They Gave Me Injection to Kill My Unborn Child: Assam Ex-Detainee
Video Editor: Purnendu Pritam
“They forcefully sent me to Guwahati Medical College. I didn’t want to go because I was fine. But they beat me up and forcefully sent me to Guwahati. When the baby was inside me I think it was fine. I could feel it move inside me. They gave me an injection and after that the baby died inside me. I think they killed my child.”Momiran Nessa, Former Detainee in Assam
Forty-seven-year-old Momiran Nessa was lodged in a detention centre in Assam for almost ten years after she was declared a foreigner by the Foreigners Tribunal. She alleged that jail officials of the detention centre in Assam’s Kokrajhar gave her an injection which resulted in the termination of her pregnancy.
She says she was also prevented from attending her husband’s funeral.
‘Was Not Allowed to Attend Husband’s Funeral’
Momiran’s brother, Shahjul Haq, said that the jailor of the detention centre had asked him to get the permission from the court allowing his sister to attend the funeral.
“The jailor told me to get permission from the high court. He said only after that would he see what to do next. Getting those papers would’ve meant 3-4 days’ work and we can’t keep dead bodies for so many days. Hence, we didn’t pursue that any further and buried the body without my sister.”Shahjul Haq, Momiron’s brother
I Have Documents To Prove Indian Citizenship: Momiran
Momiran said that she led a sub-human life at the detention centre. For almost ten years, she lived in a cramped space and never had enough to eat.
Momiran claimed she was declared a doubtful voter or ‘D’ voter, despite having all necessary documents to prove her Indian citizenship.
Three important documents in her possession are:
- Her grandfather Abdul Razak’s name in the 1951 NRC certificate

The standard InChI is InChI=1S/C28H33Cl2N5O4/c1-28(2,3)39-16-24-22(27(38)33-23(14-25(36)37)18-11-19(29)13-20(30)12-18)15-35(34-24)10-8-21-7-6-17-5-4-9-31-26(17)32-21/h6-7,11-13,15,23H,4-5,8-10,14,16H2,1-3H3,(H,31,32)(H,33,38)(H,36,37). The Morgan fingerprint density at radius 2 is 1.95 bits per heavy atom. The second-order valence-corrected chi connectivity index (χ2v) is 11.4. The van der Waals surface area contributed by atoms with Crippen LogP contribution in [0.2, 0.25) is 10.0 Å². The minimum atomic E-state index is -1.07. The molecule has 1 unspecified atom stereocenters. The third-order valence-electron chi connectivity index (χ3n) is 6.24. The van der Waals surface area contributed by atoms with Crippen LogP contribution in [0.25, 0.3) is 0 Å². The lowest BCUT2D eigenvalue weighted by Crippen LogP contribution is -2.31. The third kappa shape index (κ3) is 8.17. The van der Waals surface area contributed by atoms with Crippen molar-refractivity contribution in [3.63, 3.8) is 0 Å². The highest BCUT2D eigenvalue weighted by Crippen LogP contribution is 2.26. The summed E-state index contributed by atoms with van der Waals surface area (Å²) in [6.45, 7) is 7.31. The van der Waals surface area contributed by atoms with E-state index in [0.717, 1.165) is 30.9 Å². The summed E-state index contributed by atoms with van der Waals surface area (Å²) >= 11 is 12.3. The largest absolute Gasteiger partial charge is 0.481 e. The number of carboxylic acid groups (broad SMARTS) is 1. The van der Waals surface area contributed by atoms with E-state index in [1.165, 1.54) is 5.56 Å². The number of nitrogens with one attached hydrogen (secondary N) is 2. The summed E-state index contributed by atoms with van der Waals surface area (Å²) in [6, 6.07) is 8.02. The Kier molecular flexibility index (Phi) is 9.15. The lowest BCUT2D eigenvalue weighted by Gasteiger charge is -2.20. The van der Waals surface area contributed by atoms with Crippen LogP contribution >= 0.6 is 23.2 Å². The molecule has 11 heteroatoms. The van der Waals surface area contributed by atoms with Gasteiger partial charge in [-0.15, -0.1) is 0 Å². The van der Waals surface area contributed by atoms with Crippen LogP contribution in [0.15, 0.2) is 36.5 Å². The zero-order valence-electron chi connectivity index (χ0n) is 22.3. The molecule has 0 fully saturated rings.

- Her grandfather’s name in the 1966 NRC certificate
- Her father Abdul Motin’s name in the 1971 NRC certificate
“I have committed no mistake. All my documents are in order. When they were enrolling me in the voters list they put ‘D’ against my name. The government has put us through so much trouble. My family has suffered a lot. My husband has died and he has left behind two children. How will I take care of them? I have nothing.”Momiran Nessa, Former Detainee in Assam
Momiran couldn’t place her documents before the Foreigners Tribunal because she couldn’t afford to engage a lawyer.
“Momiron Nessa was marked as doubtful voter without investigation. She filed a written statement before the Foreigners Tribunal but couldn’t exhibit documents of her father and grandfather as proof. Her family couldn’t afford the lawyer for long because of which she couldn’t pursue the case. As a result, foreigners tribunal declared her a foreigner in an exparte order.”Aman Wadud, Lawyer and Human Rights Activist
Momiran’s Family Not Named in NRC List
After Momiran’s name was removed from the voter list and classified as a ‘D’ voter, names of her brothers and 50 other family members were removed from the NRC list of 2019.
“When I asked NRC officer why my family members are not named in the NRC list, he asked me whether anyone in my family is a D voter. When I informed him about my sister, he said that it was because of my sister that we were not listed in NRC list. We have documents of our grandfather and father to prove our Indian citizenship, and still we couldn’t make it to the NRC.”Shahajul Haq, Momiran’s brother
Momiran was released from the detention centre in November 2019, not because she had succeeded in proving her Indian citizenship but because of a Supreme Court order that came in May 2019. The judgment forced the Assam government to release those who had been detained for over three years, but on a condition that they would appear before the police every week.
Momiran has no source of income. She has three children who are currently supported by her brothers. She has been pleading for the government’s help, asking for financial assistance.
Momiran’s case details the many dangers a nationwide NRC could pose, while also revealing the glaring flaws of the NRC process.